Sales Trainers know the value of real world experience. But how can they provide it to large groups of trainees in a limited time? Mindbox VR, a StartupYard Alum, has the solution, and any sales trainer can use it today. Peter Tomasovic, CEO and Co-Founder of Mindbox VR, is a StartupYard alum from Batch 8, focusing on a VR solution for sales and customer service training. Mindbox started out as a tool to help mental health professionals treat the symptoms of phobias, such as a fear of heights, or of insects, using VR simulations as a form of immersion therapy.
During the StartupYard program, the Mindbox team hit upon sales training as a novel use for their VR technology, which allows non-programmers to quickly and easily create scenarios for sales and customer service training sessions. The biggest advantage of using VR for these purposes is that it simulates a real-life experience, and can also be used to generate statistical data that sales trainers can work with to improve the performance of trainees with time. Plus, MindboxVR can be used to train many people at once, and even after the training for skill reinforcement.
I talked with Peter this week to find out how MindBox got to where they are.
What have been your biggest challenges since the StartupYard program? How have you solved these?
Our biggest challenge has really been to find out what our customers really need from Mindbox. Separating the “nice to have,” from essential is super important to be able to deliver something that works on the first try. Our customers don’t always know exactly what will be the most necessary features, because most have never used this technology before, so it’s a process of discovery for all of us.
When we were at StartupYard, lots of companies wanted to work with us on the process of validation and experimentation, but in the end they want to have a useful delivered product, so you have to get it right.
Another challenge was to hire new people versus do-it-yourself. When we counted costs for new people, onboarding, learning them technology, understanding product specification, we decided to develop the first version ourselves and use external experts only when solving specific problems or for feedback. This allowed us to move more quickly short term, but it will be a challenge then to scale up the team and delegate when demand is increasing.
How did you arrive at the set of features you have now, and what do you plan for the next iteration?
For the current set of features, two sources of information were most important:
- companies and training agencies (customers)
- our advisors
In the case of potential customers, the Pareto principle worked for us. We met with lot of companies, 80% of them gave us “standard feedback” and lot of brainstorming, which was mostly distracting. The other 20% gave us what we have now – a set of features, idea of the scenarios that could be interesting, company use cases. And what is important, is that we are still in touch with these companies and they are now strategic partners.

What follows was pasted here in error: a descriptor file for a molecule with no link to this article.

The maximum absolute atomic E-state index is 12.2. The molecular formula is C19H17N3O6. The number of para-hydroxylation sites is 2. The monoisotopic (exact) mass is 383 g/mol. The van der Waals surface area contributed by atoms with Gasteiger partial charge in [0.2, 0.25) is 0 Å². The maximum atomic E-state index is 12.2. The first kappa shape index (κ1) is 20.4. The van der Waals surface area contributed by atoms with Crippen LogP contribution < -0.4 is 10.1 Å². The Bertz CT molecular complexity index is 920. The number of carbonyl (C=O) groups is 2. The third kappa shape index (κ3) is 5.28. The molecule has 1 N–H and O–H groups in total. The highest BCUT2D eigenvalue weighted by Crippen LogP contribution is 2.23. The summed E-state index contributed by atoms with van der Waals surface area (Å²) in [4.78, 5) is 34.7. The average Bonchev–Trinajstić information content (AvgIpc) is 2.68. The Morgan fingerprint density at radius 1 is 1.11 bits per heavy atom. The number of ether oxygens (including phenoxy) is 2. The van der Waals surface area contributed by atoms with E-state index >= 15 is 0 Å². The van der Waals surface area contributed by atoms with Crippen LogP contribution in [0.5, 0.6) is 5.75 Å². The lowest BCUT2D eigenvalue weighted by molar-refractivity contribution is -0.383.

It is a learning process to understand which prospects are going to be your real customer, and which are going to distract from the development process. We are still learning this.
Our advisors gave us key support here. During StartupYard we met 3 great people, Serge Dupaux, Jana Zurkova, and Silvia Pánková – experts in the fields of HR, business development and sales. We have regular meetings, we had a one day workshop, where we defined a customer journey with the key product features, etc.
For the roadmap and next iterations, we have a set of features from meetings with companies or analysis of competition. But most important for us is to make pilot implementations and find out which features are really crucial. That is the reason we are right now focusing on selling and looking for partners.
What kind of people can most benefit from MindBox VR?
MindBox VR is like a swiss knife for every sales trainer in customer service, product training and sales training.
Unlike most training solutions, MindBox VR is about interaction and immersion. It allows a trainee to interact with voice and reply to a virtual customer. The physical act of doing the interactions repeatedly is many times more effective than just listening to a speaker or reading about the techniques.
Once a training program is created by a sales trainer in Mindbox VR, it can be started on any Android device, but also in a VR headset. Currently we are supporting mobile VR headsets like Gear VR or Google Daydream. This makes it really easy for a sales trainer to deliver their program with whatever equipment they or their clients can afford.
If you want to train customer service, you can prepare a training where virtual customer asks you typical questions. They can be standard, like questions about warranty, transport, returning product. Or the can be more “tricky”, like “This product is very cheap. Isn´t it a fake?”. The trainee has to reply to such questions. The mix of standard and non-scripted interactions helps employees to internalize the company policies and best practices, and to be more comfortable in unexpected situations.
So why should a sales trainer use VR instead of more traditional methods?